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Dmitri Shostakovich: Symphony #7 in C Major


Saturday, April 15, 2017 at 8:00 p.m.
Buckley Recital Hall, Arms Music Center, Amherst College


Joseph Stalin not only ignored the warnings of his finest generals that German forces were massing at the border, ready to invade the U.S.S.R. and violate the German-Soviet nonaggression pact of 1939, he executed them.  Thus he was left with amateurish military leadership when the Germans did invade and instituted a 900-day siege of Leningrad, in which millions died by violence, starvation and cannibalism was rampant.  Dmitri Shostakovich (1906-1975) lived in Leningrad--as St. Petersburg the former capital of Czarist Russia and the home of the Bolshevik Revolution--and wrote the first three movements of Symphony #7, his longest symphony, while the city was under siege.  He was airlifted to Moscow, and then to Kyubyshev (Samara), where he completed the work.  The score was airlifted to major orchestras around the world, and it received a performance in Leningrad itself by the surviving members of a municipal orchestra.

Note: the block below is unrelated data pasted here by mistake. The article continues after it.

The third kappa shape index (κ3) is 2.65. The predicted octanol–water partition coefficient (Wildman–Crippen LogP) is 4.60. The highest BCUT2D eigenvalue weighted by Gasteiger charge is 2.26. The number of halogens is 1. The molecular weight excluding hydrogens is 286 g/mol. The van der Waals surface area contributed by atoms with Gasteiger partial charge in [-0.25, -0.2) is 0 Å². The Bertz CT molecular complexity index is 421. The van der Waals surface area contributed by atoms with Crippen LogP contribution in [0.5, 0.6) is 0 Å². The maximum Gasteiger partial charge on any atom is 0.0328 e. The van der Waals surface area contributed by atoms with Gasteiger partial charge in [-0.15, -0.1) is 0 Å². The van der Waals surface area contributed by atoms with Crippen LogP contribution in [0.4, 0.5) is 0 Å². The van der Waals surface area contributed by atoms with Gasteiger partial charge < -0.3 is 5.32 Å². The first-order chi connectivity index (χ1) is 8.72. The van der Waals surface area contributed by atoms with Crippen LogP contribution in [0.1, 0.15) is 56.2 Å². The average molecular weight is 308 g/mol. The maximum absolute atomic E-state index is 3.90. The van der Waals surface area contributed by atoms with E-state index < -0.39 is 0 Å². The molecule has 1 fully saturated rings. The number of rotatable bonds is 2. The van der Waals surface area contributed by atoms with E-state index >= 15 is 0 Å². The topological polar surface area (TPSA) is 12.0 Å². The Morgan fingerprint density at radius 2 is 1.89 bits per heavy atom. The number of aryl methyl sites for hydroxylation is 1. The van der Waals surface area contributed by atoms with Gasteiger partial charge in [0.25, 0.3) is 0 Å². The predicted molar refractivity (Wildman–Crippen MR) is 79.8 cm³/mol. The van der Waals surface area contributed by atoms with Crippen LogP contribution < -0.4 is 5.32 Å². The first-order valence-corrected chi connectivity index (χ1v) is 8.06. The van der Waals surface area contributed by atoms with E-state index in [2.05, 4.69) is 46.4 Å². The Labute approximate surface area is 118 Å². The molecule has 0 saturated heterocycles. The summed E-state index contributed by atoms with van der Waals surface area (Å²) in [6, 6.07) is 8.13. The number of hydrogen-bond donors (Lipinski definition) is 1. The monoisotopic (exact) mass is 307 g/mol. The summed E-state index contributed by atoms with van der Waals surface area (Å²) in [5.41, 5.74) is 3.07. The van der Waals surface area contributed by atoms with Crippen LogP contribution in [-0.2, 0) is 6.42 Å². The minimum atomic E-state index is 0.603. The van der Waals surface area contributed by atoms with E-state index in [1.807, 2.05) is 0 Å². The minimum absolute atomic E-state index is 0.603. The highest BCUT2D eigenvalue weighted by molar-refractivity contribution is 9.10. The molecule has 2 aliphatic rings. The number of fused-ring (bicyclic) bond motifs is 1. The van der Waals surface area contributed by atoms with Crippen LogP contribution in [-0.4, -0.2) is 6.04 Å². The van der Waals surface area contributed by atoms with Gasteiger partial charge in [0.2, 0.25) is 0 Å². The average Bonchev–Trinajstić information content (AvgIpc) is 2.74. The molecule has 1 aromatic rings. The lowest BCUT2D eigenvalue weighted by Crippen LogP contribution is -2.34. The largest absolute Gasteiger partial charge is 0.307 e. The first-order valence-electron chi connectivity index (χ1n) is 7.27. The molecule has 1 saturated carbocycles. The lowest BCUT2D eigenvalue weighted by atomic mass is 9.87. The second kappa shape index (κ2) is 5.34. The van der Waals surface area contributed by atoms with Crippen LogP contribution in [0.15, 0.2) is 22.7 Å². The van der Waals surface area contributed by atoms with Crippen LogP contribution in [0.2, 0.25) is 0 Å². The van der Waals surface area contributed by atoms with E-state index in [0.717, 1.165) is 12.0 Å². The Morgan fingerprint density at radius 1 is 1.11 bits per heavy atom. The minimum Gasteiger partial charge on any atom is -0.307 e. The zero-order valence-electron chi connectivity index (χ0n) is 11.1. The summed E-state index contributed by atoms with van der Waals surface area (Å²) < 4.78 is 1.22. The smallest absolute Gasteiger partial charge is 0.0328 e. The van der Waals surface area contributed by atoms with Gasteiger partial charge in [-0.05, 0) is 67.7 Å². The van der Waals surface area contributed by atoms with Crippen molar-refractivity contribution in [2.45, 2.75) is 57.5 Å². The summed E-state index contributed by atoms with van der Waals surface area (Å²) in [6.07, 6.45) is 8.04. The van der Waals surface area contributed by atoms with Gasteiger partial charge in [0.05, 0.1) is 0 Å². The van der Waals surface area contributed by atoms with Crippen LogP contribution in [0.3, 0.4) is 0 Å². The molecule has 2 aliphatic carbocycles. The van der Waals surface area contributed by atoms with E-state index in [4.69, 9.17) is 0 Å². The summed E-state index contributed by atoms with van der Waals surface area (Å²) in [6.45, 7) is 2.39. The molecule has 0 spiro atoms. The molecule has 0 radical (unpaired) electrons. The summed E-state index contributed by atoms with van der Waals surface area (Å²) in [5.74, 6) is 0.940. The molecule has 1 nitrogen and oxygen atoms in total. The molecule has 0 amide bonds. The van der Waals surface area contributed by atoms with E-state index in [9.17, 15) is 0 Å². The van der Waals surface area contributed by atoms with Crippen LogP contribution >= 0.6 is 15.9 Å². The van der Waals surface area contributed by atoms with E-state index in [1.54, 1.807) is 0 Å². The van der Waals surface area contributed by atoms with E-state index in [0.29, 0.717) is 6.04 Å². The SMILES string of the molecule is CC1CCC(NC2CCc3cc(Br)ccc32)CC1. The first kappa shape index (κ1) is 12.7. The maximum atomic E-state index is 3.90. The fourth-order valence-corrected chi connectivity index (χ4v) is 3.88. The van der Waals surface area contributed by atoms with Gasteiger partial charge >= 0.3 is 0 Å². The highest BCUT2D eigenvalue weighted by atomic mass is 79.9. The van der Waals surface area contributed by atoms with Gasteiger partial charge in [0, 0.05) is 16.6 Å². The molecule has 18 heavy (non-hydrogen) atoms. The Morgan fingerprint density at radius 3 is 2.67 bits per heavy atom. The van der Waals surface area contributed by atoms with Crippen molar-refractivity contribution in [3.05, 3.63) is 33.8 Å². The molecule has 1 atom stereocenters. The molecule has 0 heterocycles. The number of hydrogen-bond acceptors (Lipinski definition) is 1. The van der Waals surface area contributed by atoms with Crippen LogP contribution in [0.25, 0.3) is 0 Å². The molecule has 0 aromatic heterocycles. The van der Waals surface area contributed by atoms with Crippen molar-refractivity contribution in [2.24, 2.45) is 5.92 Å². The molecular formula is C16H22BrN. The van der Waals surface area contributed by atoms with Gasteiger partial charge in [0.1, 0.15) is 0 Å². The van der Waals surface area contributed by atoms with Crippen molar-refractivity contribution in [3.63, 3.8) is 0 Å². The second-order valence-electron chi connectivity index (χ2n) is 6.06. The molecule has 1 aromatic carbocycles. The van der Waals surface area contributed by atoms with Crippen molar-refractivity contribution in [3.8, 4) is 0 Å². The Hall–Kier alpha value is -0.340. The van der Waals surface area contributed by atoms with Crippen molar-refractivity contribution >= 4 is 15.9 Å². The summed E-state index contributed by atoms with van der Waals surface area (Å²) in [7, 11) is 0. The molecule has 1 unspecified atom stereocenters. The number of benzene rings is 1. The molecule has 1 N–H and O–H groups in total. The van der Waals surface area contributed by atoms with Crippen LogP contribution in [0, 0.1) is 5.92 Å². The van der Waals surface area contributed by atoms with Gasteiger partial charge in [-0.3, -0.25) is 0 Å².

As a testament to sheer survival and triumph of the human spirit, the symphony has few equals.  But perhaps more importantly, it is a depiction of sheer terror--most probably initially conceived as a requiem for victims of Stalinist purges and "hiding in plain sight" rebuke to Stalin, but reconceptualized as a national call to resistance to invasion.  Fidelity to "Mother Russia" would trump repulsion to Stalinism, at least for the duration of the war. 

Dmitri Shostakovich (1906-1975): Symphony #7 in C major, op. 60 (1942)


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